Boras: Ryan Madson already receiving “a lot of interest”

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Free agent right-hander Ryan Madson registered an impressive 2.37 ERA and 62/16 K/BB ratio across 60 2/3 innings this season for the NL East champion Phillies, collecting 32 saves in 34 opportunities.

He’ll be looking to cash in this winter as the most dominant reliever on the market. And it sure sounds like his suitors have already begun lining up.

According to Jim Salisbury of CSNPhilly.com, agent Scott Boras said Saturday that Madson is “receiving a lot of interest, including from a couple of teams we didn’t know we’re looking for a closer.”

Ignoring the fact that Boras sounds like a broken record with his whole “a lot of interest” shtick, it’s safe to wonder whether the 31-year-old Madson might be able to fetch a three-year deal this offseason worth close to $10 million annually.

Most teams would consider that too pretty of a penny for any relief pitcher, no matter how reliable. But keep in mind that the Yankees gave Rafael Soriano a three-year, $35 million contract just 10 months ago.

The Yankees and Red Sox will both be wearing home whites for the London Series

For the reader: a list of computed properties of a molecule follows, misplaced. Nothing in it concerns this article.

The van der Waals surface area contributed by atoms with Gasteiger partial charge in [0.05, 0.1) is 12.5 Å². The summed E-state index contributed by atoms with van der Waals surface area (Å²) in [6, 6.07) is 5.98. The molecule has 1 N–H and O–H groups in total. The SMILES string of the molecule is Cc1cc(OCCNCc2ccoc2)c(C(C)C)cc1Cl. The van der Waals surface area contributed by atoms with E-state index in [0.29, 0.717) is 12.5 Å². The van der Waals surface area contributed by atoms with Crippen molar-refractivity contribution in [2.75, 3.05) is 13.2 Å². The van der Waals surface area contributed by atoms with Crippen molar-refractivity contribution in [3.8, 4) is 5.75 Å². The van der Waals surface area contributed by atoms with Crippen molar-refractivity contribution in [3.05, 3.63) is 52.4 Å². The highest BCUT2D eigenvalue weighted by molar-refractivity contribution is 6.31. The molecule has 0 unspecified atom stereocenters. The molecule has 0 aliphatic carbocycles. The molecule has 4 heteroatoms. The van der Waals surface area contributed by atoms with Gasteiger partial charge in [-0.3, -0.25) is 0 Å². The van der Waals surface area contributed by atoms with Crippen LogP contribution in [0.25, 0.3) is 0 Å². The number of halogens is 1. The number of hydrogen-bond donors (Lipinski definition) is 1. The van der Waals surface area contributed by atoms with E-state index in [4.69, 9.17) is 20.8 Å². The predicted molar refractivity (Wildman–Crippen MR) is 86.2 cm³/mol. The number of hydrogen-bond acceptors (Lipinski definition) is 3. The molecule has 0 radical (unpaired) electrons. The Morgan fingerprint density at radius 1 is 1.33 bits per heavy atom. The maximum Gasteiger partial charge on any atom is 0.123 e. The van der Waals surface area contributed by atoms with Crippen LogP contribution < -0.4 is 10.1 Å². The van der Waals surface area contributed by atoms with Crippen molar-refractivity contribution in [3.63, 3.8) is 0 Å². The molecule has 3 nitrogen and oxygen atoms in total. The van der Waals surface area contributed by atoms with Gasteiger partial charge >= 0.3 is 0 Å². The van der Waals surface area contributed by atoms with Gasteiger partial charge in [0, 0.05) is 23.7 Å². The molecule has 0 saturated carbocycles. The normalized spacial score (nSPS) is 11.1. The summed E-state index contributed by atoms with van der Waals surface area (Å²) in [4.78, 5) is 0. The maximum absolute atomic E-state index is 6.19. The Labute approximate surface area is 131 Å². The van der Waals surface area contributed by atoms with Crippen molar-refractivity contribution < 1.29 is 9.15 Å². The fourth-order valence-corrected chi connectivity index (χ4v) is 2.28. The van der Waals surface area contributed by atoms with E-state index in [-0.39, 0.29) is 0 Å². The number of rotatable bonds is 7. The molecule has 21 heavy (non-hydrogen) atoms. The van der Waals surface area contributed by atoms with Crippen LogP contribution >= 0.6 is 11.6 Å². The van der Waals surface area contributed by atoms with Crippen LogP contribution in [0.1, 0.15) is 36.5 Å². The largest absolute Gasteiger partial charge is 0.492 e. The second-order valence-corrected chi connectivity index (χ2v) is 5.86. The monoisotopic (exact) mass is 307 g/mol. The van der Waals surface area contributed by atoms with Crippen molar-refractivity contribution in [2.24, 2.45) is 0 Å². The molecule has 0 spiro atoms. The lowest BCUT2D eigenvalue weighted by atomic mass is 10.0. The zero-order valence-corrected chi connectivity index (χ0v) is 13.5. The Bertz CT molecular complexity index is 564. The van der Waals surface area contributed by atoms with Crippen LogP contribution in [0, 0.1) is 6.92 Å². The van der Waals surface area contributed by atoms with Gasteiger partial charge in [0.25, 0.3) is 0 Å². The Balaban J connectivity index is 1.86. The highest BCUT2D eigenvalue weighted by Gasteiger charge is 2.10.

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This summer’s series between the Yankees and Red Sox in London is, technically, a home series for the Red Sox, with the Yankees serving as the visitors. Pete Abraham reports that Major League Baseball is dispensing with the usual sartorial formalities, however, and will have both teams wearing their home livery: the Red Sox will wear white and the Yankees will wear pinstripes.

It’s marketing more than anything, as you can’t really put your league’s marquee franchise on an international stage and not have it wearing its iconic duds, right?

It’s also pretty harmless if you ask me. Baseball is not like football or basketball in which you have to have contrasting uniforms in order to keep one side from accidentally throwing the ball to the opposition or what have you. And with so many teams wearing solid color alternates now — sometimes both the home and road team are in blue or red jerseys in the same game — it’s not like there hasn’t already been a breakdown in home white/road gray orthodoxy. I prefer the classics, but I lost that battle a long time ago.

So: I say let a thousand colors fly. Heck, let the Yankees wear their pinstripes on the road all the time. Who’ll stop ’em?